Literacy Centre Programmes were launched by the Non-Formal Education Branch to provide alternative education opportunities to non-school going children. The literacy centers conducted classes at flexible times and implemented a condensed curriculum seeking to instill essential skills.
These were launched with the support of non-governmental organizations to create awareness.
A four pronged strategy was adopted in 1997 to bring about quality improvements to the existing education system:
Revision of school curricula and text books
Primary, junior secondary and senior secondary curricula have been revised with the focus on modernizing knowledge, made more child centered, activity based and towards employment opportunities.
Introducing new methodology for teaching and learning
New curriculum reforms were introduced to the teaching cadre through an orientation programme while in-service. Teacher training, both pre-service and in-service was emphasized in-depth under the new reforms. Interaction between students in the learning process and the increased use of education technology was also encouraged.
Providing quality input to schools
With the focus shifting to activity-based learning methods, schools required teaching aids and material for classrooms. A large amount of funds were allocated to upgrade classrooms and to purchase other requirements.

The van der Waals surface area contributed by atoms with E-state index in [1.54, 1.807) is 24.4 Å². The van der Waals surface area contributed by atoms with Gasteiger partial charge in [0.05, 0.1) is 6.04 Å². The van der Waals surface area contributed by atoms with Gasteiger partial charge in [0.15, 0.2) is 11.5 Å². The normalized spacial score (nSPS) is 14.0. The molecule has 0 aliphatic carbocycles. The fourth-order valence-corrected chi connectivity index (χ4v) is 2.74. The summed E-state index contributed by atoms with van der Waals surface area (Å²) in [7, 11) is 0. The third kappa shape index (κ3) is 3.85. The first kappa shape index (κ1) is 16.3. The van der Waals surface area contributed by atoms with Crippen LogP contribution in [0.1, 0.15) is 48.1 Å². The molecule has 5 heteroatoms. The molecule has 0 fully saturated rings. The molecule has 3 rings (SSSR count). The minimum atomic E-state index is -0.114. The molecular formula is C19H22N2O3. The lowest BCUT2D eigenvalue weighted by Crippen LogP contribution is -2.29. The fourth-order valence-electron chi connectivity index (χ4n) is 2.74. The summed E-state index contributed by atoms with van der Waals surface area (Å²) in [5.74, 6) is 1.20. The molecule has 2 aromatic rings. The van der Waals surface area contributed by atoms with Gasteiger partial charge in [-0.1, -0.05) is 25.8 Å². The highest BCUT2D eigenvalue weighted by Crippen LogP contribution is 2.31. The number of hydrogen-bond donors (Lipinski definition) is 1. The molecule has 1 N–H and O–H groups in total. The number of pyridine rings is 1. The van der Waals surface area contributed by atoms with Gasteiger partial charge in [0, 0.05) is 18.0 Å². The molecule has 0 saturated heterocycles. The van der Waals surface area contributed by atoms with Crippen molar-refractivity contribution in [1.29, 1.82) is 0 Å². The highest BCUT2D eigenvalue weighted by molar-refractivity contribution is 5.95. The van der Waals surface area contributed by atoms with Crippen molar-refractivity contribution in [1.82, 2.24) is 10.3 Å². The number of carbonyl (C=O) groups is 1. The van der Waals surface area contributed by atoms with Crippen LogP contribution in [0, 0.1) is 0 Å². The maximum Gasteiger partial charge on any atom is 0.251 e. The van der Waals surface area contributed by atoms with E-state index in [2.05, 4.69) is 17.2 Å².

Improving the management of educational institutions
It was recognized that reforms could only be implemented successfully if schools were managed efficiently. Thus schools principals were given management training. The reform programme was assisted by major international development partners including; the World Bank, Asian Development Bank, UNICEF, DFID, JICA/JBIC, GTZ and CIDA who undertook specific activities. It was however important to note that 90% of the expenditure was financed by the state.
There are three stages of education provided within the system in Sri Lanka:
• General education
- Junior Secondary
- Senior Secondary
• Tertiary and University education
• Vocational Training
1 to 5
Junior Secondary Education
6 to 9
Senior Secondary Education
GCE(O/L) & GCE(A/L)
The Government of Sri Lanka, as a policy, provides free education from the primary stage to general education, to the first-degree level of university education. According to regulations enacted under the Education Ordinance, education is compulsory from age 5 to 14 years. This span covers grades one to nine. Although the compulsory span ends at Grade 9, over 83% of children proceed to the next grade. The Government contemplated extending the upper age limit of compulsory education to 16 years.
Under the reforms of 1997, curricular and teaching methods across all these stages were revamped with focus shifting to the creation of a generation of well-rounded citizens who were employable and ready to face the challengers of the future.